What would be your New Year’s wish to the Ukrainian authorities? In particular, to the Ukrainian president, the prime minister, prosecutor general and the others?

What would I wish? Do they lack anything?! They already have everything. Maybe, conscience, but they’ll never have it, it’s too expensive for them!

What would you do first if you became president of Ukraine?

Is it time already?! I would have refused. And if they didn’t let me and told me that it’s my duty, I would just clench my teeth and do my job. I would do it the same way as I gave the oath of allegiance to the Ukrainian people, however difficult it would be. And if people asked me to go, it would have stepped down and thanked them for their cooperation and trust.

What do you think about the ultimate populism in Ukraine, which in fact goes down to a formula of "vote for me and everything will be free, you wouldn’t have to work"?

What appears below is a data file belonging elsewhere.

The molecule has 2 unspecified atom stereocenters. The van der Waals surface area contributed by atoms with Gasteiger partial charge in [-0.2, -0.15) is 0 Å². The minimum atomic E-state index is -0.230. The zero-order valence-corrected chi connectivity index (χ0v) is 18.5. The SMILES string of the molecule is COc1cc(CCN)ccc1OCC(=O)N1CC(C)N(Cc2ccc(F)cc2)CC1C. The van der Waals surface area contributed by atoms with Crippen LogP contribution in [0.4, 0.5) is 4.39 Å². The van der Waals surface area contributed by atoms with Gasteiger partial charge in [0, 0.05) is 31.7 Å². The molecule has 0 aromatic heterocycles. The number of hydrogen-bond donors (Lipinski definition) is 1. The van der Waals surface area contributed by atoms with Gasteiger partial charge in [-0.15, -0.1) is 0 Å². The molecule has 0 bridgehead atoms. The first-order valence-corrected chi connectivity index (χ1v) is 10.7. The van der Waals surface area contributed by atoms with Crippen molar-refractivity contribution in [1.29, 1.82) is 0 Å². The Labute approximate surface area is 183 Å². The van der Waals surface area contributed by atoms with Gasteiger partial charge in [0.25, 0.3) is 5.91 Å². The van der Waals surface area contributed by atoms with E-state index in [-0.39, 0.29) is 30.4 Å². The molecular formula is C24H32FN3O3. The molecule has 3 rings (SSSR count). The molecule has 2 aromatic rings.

It's cheap, it has no creativity and taste! I'm surprised how the people keep falling for it. Aren’t we tired yet to lie to ourselves and the people?! Let's finally create something new and interesting. Maybe we should speak the words of truth? Maybe it will surprise both the politicians and ordinary people, and result in real change?

REUTERS

In your last year’s interview with UNIAN, you wished the Ukrainians “to stand strong and not fall in despair." What are your wishes to the Ukrainian people this year?